Phil Hellmuth is almost always positive, except for when the cards don’t go his way. But now he has released a new book on Amazon, “#POSITIVITY: You are Always in the Right Place at the Right Time,” that may be a note to himself that can also help his fans win at the game of life.
Hashtag #POSITIVITY has been Hellmuth’s mantra for quite some time. The WSOP bracelet record holder loves to stamp that hashtag on his Twitter posts when he’s showing off his glamorous lifestyle.
The poker pro’s new self-published book can be purchased on Amazon in Kindle form or paperback. Hellmuth’s autobiography, “Poker Brat,” which was released last summer, and five other books he’s authored are also available on Amazon.
Negativity Be Gone (Except When You Lose)
In his new motivational book, Hellmuth teaches readers how to stay positive regardless of the situation and drown out negativity. #POSITIVITY offers 112 pages full of motivational mantras, and will soon be released on audio. According to Hellmuth’s recent Twitter post, the audio version should be available sometime next week.
The book has eight chapters, with each covering one of Phil’s “tips for success.”
#POSITIVITY’s Eight Chapters
Chapter One: Write Down Your Life Goals
Chapter Two: “Bathroom Mirror” Your Yearly Goals
Chapter Three: “Bathroom Mirror” Your Blessings
Chapter Four: Create Your Pyramid for Success
Chapter Five: Honor Your Code
Chapter Six: Open a Door
Chapter Seven: Hate Hurts You
Chapter Eight: Deal with New Success
What you won’t find in the book is a poker player complaining about how “if it wasn’t for luck, I’d win every tournament.” Nor will the author refer to foreign poker players who beat him as “idiots from Northern Europe,” as he has done in the past, because that isn’t what #POSITIVITY is all about.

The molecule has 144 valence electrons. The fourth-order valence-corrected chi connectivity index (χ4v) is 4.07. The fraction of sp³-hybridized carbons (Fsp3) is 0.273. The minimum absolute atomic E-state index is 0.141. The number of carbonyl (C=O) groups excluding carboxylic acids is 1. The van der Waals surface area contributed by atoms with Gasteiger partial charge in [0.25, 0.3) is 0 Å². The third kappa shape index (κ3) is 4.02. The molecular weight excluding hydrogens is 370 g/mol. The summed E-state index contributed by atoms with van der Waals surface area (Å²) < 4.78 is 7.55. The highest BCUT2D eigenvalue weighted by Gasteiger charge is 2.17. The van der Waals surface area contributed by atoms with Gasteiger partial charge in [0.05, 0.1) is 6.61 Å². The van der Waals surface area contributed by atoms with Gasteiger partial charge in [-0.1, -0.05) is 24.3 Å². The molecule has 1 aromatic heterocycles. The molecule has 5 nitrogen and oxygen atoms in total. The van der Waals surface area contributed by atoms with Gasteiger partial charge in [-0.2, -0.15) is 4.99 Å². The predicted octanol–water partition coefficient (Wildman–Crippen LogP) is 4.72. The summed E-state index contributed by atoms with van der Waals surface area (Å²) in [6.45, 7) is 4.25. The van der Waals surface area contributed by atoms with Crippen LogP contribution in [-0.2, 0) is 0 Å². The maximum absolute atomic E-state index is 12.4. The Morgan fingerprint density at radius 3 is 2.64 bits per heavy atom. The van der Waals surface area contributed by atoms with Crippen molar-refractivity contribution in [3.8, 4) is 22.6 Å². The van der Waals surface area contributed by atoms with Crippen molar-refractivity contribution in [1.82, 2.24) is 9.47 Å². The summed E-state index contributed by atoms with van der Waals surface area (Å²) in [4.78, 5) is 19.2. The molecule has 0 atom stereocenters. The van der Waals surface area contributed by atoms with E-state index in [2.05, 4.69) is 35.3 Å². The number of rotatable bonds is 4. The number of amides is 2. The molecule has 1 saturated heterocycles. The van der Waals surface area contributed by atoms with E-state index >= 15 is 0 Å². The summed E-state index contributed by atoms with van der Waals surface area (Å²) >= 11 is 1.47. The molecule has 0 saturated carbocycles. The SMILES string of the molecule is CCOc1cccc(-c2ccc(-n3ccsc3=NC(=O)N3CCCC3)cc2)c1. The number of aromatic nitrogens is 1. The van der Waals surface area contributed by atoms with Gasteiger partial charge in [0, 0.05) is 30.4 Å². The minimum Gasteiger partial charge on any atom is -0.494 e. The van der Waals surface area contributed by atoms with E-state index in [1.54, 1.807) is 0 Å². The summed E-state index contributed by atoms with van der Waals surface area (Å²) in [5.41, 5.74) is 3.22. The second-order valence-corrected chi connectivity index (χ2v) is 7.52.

Phil Hellmuth is one of the most successful tournament poker players in history. He has a record 14 WSOP bracelets, more than $22 million in lifetime live tournament winnings, and was the 1989 world champion.
Known as the “Poker Brat” for often complaining when he loses, Hellmuth is one of only a few players in history who have had success in this game throughout four decades.
In his early 20s, he held his own against established pros such as Johnny Chan and Doyle Brunson. In 1988, he won his first major tournament ($10,000 buy-in Diamond Jim Brady) for $125,000, a large sum back in those days. And then, a year later, he proved he was already one of the best in the game by winning the 1989 WSOP Main Event for $755,000, life-changing money.
During the 1990s and 2000s, Hellmuth dominated the tournament scene and became one of the most polarizing figures in the game. He hasn’t had nearly as much success this decade, and part of that is likely due to his refusal to adapt to the “game theory optimal” philosophy the younger pros have implemented.
But he remains confident that his “white magic” poker strategy, which is based more on physical tells than math, is still effective. Those who are positive believe in what they are doing.